06 May : Rambla de Almanzora & Vera

Dave & Co. Unlimited have been out to one of their favourite spots. I´m fed up to the back teeth with Monk Parakeets (cotorra monje), we could sell 'em back to South America and make a firtune if they ever run short! I have had both Pied and Spotted Flycatcher (papamoscas cerrojillo y gris) in the garden here two days running, nice! Also, a pair of Mallards have taken up residence in the swimming pool and are often watched hungrily by two or three cats, none of which are from here.
Summer has eventually arrived here in south-east Spain. We headed for the Rambla de Almanzora, Villaricos.  Gilly and I met up with eight other members including returning holiday birders, Barrie and Beryl Puttock. Good to see them again. Prior to our arrival Les had seen, amongst others, Lesser Black-backed Gull  (gaviota sombría) and Black-winged Stilt (cigüeñuela). 
From our viewpoint we could only glimpse at the pools on the far side due to the ever increasing foliage. A pair of Yellow-legged Gulls (gaviota patiamarilla)sat upon a pylon. Disturbed Mallard (azulón) flew up and down. Above and below us we saw House Martins (avión común), Barn and Red-rumped Swallows  (golondrinas comunes y dauricas)and Common and Pallid Swifts (vencejos comunes y pálidos). In the vegetation and reeds we saw Sardinian Warbler (curruca cabecinegra), Zitting Cisticola (buitrón) and Serin (verdecillo) and heard Reed Warbler (carricero común).
Little Ringed Plover (chorlitejo chico)
At the sewage works we added a Common Sandpiper (andarríos chico) and a pair of Little Ringed Plover (chorlitejo chico). By the side of the large pool a flock of 12 Common Sandpipers (andarríos chicos) flew in. Another Little Ringed Plover (chorlitejo chico) showed well amongst the boulders in the rambla. Bee-eaters (abejarucos) were also seen. As we walked back I was first to see a Spotted Flycatcher (papamoscas gris) which also posed well. We walked down to the pool by the ford. There was a pair of Black-winged Stilts (cigüeñuelas) and yet another Common Sandpiper (andarrios chico).
Spotted Flycatcher (papamoscas gris)
After a reviving cup of coffee ( I won't mention Jacky's enormous frappé!) we made our way to the beach. There was no bird life on the harbour rocks, due presumably by the presence of swimmers and sunbathers. A Turnstone (vuelvepiedra) flew by low over the sea. We made our way to the estuary. No Cormorants (cormorán grande) now. Coot (focha común), Moorhen (gallineta común) and a solitary Audouin's Gull (gaviota de Audouin). A Grey Heron (garza real) was on one of the islands. 
Squacco Heron (garcilla cangrejera)
Les and I both identified a Squacco Heron (garcilla cangrejera) as it disappeared out of view further up. It eventually did a flypast as it headed to the beach. We made our way there ourselves adding Kentish and Ringed Plover (chorlitejos patinegro y grande) in the shallows. A group of Sanderling (correlimos tridáctila) were seen with difficulty as their heads popped up occasionally above a low ridge. Heading back towards the vehicles I spotted the Squacco (garcilla cangrejera) fishing successfully on the rocks together with a pair of Turnstone (vuelvepiedra) . I was surprised the the overwintering Whimbrel (zarapito trinador) was still here.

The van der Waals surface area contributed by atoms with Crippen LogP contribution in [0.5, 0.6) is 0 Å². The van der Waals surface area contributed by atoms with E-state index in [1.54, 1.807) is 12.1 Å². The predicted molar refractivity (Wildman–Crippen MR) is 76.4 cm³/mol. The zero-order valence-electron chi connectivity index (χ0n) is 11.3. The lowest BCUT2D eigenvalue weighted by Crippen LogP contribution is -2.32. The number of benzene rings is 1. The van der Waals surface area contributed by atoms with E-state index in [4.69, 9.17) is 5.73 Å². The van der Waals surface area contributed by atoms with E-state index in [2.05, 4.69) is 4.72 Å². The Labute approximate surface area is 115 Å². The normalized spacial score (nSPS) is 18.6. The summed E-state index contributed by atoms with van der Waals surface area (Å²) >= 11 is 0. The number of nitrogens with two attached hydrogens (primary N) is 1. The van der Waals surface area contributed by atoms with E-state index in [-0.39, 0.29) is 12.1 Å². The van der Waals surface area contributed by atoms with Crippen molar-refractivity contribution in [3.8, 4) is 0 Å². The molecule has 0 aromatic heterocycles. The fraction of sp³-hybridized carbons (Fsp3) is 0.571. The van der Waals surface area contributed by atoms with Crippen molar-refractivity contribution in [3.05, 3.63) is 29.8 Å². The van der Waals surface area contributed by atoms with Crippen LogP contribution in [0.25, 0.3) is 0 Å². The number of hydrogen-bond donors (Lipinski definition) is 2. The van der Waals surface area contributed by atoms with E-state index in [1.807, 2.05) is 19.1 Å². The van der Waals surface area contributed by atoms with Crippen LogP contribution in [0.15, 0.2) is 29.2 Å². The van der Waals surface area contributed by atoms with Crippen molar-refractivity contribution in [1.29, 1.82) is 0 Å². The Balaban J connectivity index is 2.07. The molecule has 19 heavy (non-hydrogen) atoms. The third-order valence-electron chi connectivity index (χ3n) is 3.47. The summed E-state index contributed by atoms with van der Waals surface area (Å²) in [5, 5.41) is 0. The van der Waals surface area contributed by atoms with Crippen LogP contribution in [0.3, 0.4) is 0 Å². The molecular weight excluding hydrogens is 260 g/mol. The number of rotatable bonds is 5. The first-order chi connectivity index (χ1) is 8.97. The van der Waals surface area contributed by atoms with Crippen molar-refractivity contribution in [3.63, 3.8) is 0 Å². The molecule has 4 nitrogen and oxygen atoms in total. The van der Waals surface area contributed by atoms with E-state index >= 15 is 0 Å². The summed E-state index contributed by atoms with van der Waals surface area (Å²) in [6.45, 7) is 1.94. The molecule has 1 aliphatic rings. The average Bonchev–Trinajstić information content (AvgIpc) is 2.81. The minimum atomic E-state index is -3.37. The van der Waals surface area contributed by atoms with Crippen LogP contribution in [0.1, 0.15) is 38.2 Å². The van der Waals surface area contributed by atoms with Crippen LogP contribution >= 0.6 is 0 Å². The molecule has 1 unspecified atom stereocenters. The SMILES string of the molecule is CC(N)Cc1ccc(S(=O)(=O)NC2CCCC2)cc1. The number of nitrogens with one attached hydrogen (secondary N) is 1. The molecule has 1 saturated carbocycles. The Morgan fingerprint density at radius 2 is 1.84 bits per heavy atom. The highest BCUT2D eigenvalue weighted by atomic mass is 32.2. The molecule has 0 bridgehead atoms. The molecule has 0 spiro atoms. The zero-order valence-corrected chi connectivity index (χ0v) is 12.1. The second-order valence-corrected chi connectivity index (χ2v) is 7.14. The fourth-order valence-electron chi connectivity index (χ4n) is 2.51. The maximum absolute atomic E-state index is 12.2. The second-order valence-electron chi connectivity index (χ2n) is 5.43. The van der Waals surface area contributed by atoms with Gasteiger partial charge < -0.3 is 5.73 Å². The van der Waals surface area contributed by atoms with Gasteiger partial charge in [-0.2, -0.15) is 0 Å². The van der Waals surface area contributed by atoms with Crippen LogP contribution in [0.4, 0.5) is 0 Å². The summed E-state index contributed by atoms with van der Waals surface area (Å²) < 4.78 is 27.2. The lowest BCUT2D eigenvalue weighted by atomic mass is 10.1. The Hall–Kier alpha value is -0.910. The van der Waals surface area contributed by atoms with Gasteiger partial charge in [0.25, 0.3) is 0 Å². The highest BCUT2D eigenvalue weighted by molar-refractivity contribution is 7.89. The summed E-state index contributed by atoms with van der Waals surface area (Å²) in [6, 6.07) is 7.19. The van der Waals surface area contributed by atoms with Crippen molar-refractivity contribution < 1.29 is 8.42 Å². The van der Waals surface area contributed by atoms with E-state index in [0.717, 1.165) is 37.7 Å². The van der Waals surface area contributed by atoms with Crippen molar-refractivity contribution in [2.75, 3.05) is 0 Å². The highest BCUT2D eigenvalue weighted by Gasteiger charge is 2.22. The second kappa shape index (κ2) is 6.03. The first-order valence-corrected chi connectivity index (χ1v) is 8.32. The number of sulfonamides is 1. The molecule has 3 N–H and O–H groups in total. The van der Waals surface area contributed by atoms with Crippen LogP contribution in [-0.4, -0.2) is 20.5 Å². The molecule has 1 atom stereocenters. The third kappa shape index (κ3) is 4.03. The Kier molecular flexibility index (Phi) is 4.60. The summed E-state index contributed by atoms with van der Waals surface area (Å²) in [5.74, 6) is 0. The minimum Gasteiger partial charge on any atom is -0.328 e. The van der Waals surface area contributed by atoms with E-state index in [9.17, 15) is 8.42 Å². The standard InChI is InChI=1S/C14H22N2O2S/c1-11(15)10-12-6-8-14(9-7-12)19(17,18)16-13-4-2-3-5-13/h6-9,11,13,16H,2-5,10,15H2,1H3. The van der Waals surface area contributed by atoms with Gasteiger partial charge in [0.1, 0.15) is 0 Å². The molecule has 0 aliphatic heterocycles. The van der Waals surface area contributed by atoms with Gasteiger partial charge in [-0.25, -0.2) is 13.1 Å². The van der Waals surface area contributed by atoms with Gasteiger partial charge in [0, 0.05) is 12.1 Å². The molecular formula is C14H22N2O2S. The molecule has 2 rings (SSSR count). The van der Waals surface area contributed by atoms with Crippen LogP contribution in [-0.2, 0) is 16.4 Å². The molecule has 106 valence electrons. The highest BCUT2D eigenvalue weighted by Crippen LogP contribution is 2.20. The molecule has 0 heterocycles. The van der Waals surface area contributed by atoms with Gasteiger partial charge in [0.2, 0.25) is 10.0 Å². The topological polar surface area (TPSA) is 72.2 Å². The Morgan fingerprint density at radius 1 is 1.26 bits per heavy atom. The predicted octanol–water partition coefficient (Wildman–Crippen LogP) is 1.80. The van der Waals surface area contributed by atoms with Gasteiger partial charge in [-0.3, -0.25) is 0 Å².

Monk Parakeet (cotorra monje)

We then convoyed to the dual carriageway overlooking the shallow pools near Vera beach. There was one Greater Flamingo (flamenco común) present. Apparently some others were put to flight by a low flying helicopter yesterday. We added Common Pochard (porrón europeo), White-headed Duck (malvasía cabeciblanca) and Shoveler (pato cuchara). Further down near the main road we could see Avocet (avoceta) and one or two Whiskered Tern (fumarel cariblanco). As Gilly and I were time constrained we didn't stop at the far end of the pool as Colin, Sandra and Les had done. We would have been rewarded with views of Ruff (combatiente), Spotted Redshank (archibebe oscuro), Dunlin (correlimos común) and Little Stint (correlimos menudo). 
We stopped opposite the Consum supermarket. One end of the pool added some Little Grebes. At the other end a bird was making an extraordinary noise. I managed to follow a very narrow, midge-filled track through the reeds and there, not 4 metres away was a Monk Parakeet (cotorra monje). It must've been blind and deaf as most of us managed to struggle through that jungle to get a view of it...and it just sat there!
We ended up with a respectable 50 species. With the arrival of beach fulls of sun and sea worshippers I suspect our birding may be limited in the next few months down there at Villaricos. No report next week as I'm heading back to the Fuente de Piedra and Extremadura with a couple of mates.

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